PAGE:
btw rc, even if you were blind you could tell the Red Cap from the Fly Agaric. The redcap has no gills.

Stew said...

http://www.edmontonsun.com/News/Alberta/2009/02/28/8566636-sun.html

Ok, i followed that link to read what Kerry Diotte wrote about the risk about choosing Leccinum boreale.
She is clearly wrong about the risk. Amanita muscaria has gills and are not deadly posonous, just poisonous (and hallucinogenic). Leccinum have pores instead of gills. They look like Boletus edulis (aka. Porcini), which is also edible and delectable. Other look a likes such as B. piperatus and Suillus spp. are either inedible due to flavor, or undesireable due to texture and aroma. In supporting Coprinus comatus, she forgot to mention that there are poisonous mushrooms in the same genus, for example: the Ink Cap, C. atramentarius. Another thing is that Coprinus comatus is found almost everywhere globally, in grass, and is not in the slightest unique to Alberta. The Red Cap grows best in aspen parkland forest, which we have, and most of the world does not.

rc said...

"What is wrong with taking some time to give official recognition to an important component of our Albertan forests? What is wrong with celebrating our unique environment? Should government be about nothing but the bottom line?"

There's nothing wrong with celebrating our unique environment; my major point was that there is a time and a place for everything.

Given the deteriorating situation of the province's finances - and the very real problems more and more Albertans are facing - it would appear out of touch that the provincial government spends its time discussing a mushroom when there's obviously other things to do.

"Maybe in elementary science class we should ignore discussion of indigenous species and use a random number generator to decide what animals and plants are to be studied. Screw the things that we actually might have a chance of seeing, or eating in real life. What a waste of time."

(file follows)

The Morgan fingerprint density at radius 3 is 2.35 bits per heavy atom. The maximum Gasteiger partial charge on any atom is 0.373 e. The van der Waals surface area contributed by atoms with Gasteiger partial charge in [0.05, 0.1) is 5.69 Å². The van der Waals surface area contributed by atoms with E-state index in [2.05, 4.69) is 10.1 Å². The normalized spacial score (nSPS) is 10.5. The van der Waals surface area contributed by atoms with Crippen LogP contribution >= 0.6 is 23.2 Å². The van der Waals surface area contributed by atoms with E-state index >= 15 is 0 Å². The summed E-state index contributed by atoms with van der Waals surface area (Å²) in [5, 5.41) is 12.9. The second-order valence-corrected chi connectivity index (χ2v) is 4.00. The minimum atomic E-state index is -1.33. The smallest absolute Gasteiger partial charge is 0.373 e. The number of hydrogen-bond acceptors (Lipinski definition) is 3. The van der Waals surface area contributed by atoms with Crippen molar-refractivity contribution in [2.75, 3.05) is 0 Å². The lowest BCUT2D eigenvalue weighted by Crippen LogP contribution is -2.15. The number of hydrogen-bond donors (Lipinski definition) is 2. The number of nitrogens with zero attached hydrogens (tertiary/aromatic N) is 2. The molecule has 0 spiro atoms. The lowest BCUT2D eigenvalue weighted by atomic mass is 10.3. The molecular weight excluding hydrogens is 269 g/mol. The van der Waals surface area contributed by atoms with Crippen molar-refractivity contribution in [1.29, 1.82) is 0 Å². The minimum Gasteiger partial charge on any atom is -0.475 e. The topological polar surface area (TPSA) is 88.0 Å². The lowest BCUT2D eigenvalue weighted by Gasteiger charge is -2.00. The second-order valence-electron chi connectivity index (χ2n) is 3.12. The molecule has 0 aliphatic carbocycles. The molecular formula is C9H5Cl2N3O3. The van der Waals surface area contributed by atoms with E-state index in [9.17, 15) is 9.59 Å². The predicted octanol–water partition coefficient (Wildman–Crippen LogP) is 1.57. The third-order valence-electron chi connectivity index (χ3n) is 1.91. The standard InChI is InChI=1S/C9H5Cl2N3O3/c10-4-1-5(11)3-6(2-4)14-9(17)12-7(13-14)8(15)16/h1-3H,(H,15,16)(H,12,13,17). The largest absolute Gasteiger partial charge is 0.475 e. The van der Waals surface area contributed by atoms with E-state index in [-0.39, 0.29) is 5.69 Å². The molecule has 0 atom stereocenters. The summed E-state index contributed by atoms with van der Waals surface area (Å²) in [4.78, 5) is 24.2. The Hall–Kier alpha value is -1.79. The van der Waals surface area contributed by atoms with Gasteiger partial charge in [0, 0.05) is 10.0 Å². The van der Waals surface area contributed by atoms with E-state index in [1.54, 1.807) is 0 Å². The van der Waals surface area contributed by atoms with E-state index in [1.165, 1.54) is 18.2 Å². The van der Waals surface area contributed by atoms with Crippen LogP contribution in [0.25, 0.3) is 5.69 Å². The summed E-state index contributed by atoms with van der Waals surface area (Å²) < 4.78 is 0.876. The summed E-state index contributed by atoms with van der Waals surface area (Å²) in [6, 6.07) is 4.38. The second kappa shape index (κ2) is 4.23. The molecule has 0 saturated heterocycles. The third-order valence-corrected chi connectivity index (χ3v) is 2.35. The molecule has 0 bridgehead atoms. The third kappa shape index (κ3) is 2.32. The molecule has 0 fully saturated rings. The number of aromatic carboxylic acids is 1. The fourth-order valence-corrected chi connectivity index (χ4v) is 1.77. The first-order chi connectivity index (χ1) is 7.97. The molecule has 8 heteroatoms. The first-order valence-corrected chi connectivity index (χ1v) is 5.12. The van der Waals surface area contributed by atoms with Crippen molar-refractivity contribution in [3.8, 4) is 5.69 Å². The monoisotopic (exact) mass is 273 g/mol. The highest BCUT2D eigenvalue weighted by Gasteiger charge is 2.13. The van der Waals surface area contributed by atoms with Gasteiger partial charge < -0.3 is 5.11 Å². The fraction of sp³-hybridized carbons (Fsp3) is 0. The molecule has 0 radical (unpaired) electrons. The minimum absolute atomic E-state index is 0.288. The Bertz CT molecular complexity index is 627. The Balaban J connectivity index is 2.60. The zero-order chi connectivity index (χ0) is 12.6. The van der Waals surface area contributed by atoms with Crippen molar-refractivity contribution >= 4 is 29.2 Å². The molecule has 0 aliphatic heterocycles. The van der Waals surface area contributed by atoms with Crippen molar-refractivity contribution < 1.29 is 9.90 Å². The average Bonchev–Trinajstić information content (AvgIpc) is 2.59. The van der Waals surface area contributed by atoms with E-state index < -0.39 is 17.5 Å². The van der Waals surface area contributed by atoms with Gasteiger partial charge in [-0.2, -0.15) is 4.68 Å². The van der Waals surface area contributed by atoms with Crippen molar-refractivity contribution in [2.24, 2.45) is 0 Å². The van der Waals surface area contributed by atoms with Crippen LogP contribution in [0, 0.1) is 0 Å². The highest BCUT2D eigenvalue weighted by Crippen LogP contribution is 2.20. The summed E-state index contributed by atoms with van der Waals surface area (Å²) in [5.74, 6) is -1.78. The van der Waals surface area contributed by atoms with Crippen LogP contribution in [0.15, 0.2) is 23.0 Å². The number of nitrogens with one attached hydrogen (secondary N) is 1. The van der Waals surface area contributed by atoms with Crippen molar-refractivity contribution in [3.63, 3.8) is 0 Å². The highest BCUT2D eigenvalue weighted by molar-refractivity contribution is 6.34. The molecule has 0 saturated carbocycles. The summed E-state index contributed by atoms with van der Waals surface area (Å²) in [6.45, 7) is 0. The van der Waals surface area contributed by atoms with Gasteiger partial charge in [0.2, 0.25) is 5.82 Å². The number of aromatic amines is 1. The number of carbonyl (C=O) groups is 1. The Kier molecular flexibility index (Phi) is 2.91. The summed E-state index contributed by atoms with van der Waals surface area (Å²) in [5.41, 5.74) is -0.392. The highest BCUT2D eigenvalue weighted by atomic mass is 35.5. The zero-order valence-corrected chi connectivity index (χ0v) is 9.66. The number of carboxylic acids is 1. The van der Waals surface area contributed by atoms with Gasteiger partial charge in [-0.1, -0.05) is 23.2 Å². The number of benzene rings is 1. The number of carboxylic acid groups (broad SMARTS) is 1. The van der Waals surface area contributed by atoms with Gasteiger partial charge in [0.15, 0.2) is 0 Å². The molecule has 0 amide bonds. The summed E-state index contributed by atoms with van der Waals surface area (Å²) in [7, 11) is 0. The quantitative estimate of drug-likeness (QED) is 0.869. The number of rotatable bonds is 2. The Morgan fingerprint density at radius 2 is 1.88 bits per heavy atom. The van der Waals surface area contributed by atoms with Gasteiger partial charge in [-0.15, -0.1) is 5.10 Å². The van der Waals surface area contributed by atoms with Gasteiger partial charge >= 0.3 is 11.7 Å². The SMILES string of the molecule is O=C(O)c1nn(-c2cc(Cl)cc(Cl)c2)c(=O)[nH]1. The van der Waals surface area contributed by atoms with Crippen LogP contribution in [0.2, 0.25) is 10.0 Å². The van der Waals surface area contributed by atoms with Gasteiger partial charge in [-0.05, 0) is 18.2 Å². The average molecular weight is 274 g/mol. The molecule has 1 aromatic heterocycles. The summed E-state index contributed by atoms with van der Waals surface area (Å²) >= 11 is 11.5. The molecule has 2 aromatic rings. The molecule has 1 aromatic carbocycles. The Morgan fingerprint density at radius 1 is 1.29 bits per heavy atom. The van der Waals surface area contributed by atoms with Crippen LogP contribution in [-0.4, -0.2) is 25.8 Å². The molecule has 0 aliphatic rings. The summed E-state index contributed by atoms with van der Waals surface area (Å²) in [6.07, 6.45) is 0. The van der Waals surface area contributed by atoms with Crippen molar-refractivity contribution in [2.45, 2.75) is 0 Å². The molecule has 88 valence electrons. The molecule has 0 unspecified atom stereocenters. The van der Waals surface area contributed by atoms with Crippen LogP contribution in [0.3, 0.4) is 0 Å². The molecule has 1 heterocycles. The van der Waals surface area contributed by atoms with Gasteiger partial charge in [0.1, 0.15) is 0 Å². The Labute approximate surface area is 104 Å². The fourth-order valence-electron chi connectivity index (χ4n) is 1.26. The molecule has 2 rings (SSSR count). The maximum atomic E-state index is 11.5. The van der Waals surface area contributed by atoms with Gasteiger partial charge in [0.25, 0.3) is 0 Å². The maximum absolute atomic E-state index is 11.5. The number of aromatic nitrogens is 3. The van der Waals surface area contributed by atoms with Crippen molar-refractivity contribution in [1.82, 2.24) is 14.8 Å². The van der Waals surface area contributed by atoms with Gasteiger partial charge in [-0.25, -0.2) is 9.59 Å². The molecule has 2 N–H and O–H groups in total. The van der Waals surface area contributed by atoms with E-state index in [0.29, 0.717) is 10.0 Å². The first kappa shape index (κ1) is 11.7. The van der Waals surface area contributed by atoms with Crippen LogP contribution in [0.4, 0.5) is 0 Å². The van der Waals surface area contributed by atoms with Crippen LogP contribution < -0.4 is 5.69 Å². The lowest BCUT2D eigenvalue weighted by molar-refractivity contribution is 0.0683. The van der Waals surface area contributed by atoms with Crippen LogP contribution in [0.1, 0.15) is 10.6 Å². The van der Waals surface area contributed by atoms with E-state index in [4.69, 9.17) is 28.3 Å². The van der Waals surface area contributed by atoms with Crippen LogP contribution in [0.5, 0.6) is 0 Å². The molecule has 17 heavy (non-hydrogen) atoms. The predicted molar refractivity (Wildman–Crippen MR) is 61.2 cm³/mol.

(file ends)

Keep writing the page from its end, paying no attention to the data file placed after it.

This is a red herring.

For one, elementary school children do not get paid an indemnity of $52,000 a year, with a $26,000 tax-free allowance.

Nor do they take an oath to, quote, "diligently, faithfully and to the best of my ability execute" an office in the interests of the good people of this province.

Besides, it's called "school" for a reason. Kids are supposed to learn as much as they can about, well, as much as they can, there; social studies, language, literature, writing, mathematics, and the spectrum of sciences - including biology, as you mentioned. To name a few.

Kids aren't in school to do pointless busy-work, or just barely enough to get by. Now, I could only wish that Alberta's standards or expectations for our MLAs were that high. ;)

Stew said...

I see what you are saying about how there are more serious matters that could be dealt with. However, what nobody sees in this situation is that the Mycological Society of Alberta has had this project going for quite some time. I'm not sure about the time frame because I'm not involved with them, but it has been over a year, if not two, since the original nominations of mushrooms, and the subsequent petitions got started. This has been on the sideline for a while.

By the way, I remember a conversation about 6 years ago where one member said that The Great Western Puffball should be our provincial mushroom in honor of Ralph Klein.

Peace.

rc said...

"I see what you are saying about how there are more serious matters that could be dealt with. However, what nobody sees in this situation is that the Mycological Society of Alberta has had this project going for quite some time."

Don't get me wrong, I can respect the work that the Mycological Society has put into it. It's their passion. I get that.

But all the same - the adoption of a mushroom as a provincial symbol seems an awfully cosmetic thing given the current slate of issues needing attention. And the optics of our Legislature debating the merits of this mushroom for 40 minutes during the current financial climate are, well, awful. In a 'fiddling while Rome burns,' sort of way.

There would be nothing wrong with this being put on hold for the immediate period while other pressing issues are sorted out - with our provincial legislators telling those folks that they will address it when their proverbial "plate" isn't so full.

That would also benefit the mycologists' cause, too, as it would be less likely to be met with public derision if presented in the Legislature at a less critical time.